Lupus is an autoimmune disease affecting different tissues of the body and causing their inflammation. When we say some disease is autoimmune it means that the human him/herself starts to react and produce antibodies to its own tissue. The same thing happens to people diagnosed with lupus and in these patients their own immune system creates abnormal antibodies which target some tissue in the body.
Where Can Lupus Appear?
Since human body possesses antibodies and inflammation cells in all parts, this means lupus can affect any tissue or area of the organism. Lupus can provoke skin disease, but also some heart, joint, nervous system, kidney or lung problems.
Lupus may also be isolated only on the skin, without any internal disease. This type of lupus is known as discoid lupus, while the disease which affects some internal organs is usually called systemic lupus erythematosus or SLE.
Lupus Treatment Options
SLE can’t be permanently cured, so the primary goal is to help the patient by easing the symptoms and decreasing autoimmune activity and inflammation in the body. In general, mild symptoms don’t require any medical treatment or only some occasional anti-inflammatory drugs. However, serious cases of this disease could be associated with some organ damage and have to be treated, usually with corticosteroid drugs and immune suppressants.
For mild cases, doctors usually recommend NSAIDs (non-steroidal anti-inflammatory drugs), such as ibuprofen (Motrin), Aspirin, sulindac (Clinoril) or naproxen (Naprosyn). Which drug will be the best depend on the patient and doctors may try several medications in order to define the one which best suits specific person. These medications may provoke unwanted effects, like: stomach discomfort and pain, ulcers or even bleeding in some cases. Because of that, they are often recommended to be taken with some food or combined with drugs such as misoprostol (Cytotec), to protect stomach and prevent ulcers.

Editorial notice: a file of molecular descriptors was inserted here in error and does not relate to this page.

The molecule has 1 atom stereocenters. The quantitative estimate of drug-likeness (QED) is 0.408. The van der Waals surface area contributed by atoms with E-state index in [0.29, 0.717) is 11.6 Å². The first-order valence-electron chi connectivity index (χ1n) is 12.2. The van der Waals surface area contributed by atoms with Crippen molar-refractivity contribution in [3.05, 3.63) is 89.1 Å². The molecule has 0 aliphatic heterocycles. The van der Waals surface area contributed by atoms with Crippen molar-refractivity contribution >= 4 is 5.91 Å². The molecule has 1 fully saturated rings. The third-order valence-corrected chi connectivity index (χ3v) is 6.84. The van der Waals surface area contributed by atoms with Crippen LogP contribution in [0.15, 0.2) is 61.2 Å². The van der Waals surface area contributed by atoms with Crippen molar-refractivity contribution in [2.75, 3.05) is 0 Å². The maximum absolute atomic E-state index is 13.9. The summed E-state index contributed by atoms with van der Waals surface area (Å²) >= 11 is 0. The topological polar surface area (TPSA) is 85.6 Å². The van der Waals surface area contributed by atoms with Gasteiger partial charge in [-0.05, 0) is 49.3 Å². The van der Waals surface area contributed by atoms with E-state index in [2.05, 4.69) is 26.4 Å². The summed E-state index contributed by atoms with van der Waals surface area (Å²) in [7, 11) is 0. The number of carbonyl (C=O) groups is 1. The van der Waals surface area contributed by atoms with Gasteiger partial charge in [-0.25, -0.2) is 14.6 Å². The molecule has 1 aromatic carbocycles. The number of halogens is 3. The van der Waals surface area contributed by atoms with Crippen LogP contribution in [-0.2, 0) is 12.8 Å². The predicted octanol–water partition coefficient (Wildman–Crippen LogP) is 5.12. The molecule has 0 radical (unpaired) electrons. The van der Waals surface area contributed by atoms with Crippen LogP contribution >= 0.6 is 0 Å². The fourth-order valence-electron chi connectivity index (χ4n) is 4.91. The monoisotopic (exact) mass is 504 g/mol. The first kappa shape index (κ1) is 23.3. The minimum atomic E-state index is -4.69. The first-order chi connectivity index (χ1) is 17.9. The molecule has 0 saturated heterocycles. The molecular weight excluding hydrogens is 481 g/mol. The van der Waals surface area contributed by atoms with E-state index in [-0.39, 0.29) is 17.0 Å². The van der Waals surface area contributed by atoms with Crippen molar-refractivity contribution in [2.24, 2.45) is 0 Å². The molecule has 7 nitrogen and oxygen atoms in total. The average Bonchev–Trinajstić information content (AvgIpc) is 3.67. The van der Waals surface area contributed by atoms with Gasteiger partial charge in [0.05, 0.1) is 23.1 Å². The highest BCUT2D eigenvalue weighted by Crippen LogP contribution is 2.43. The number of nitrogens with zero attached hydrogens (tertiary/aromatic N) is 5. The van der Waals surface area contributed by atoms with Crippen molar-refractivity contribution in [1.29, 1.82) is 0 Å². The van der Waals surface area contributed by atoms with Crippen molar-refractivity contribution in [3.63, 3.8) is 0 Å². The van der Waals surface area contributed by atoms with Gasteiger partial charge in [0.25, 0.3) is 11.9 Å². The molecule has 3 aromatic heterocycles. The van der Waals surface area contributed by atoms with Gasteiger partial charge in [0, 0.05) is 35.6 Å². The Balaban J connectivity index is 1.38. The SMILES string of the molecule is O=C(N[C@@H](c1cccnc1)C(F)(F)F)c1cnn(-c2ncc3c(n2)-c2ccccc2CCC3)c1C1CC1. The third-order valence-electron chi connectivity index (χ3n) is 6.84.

Treatments for More Serious Cases Of Lupus
Corticosteroids, immunosuppressive drugs, some anti-malarial medications, mycophenolate mofetil, certain antibodies and procedures like plasmapheresis, dialysis, surgeries or kidney transplant are also found to be helpful in more serious cases of lupus.
Corticosteroid drugs are more potent than NSAIDs and they are used in the treatment of SLE. High doses of these drugs taken over long period of time could cause: weight gain, infections, diabetes, cataract, thinning of the bones and skin, as well as necrosis or the tissue in large joints. Immunosuppressive drugs (cytotoxic drugs) are also used for severe SLE cases, with some damage to internal organs. Doctors could prescribe: methotrexate, azathioprine, chlorambucil, cyclophosphamide or Cyclosporine.
Treatments for End Stage of Lupus
Anti-malarial medications like: hydroxyxhloroquine (Plaquenil), chloroquine (aralen) and quinacrine may also be your doctor’s choice, especially if you have SLE which affects the skin and joints and causes fatigue. Mycophenolate mofetil (Cellcept) is found efficient for lupus linked to some kidney disease, while antibodies like rituximab (Rituxan) and belimumab (Benlysta) may be useful to suppress B lymphocytes.
Plasmapheresis is actually process where the blood is removed and treated and then returned to the organism, in order to remove abnormal antibodies. Some patients may need surgical removal of the spleen. End stages of SLE associated with kidney damage require dialysis and/or kidney transplant.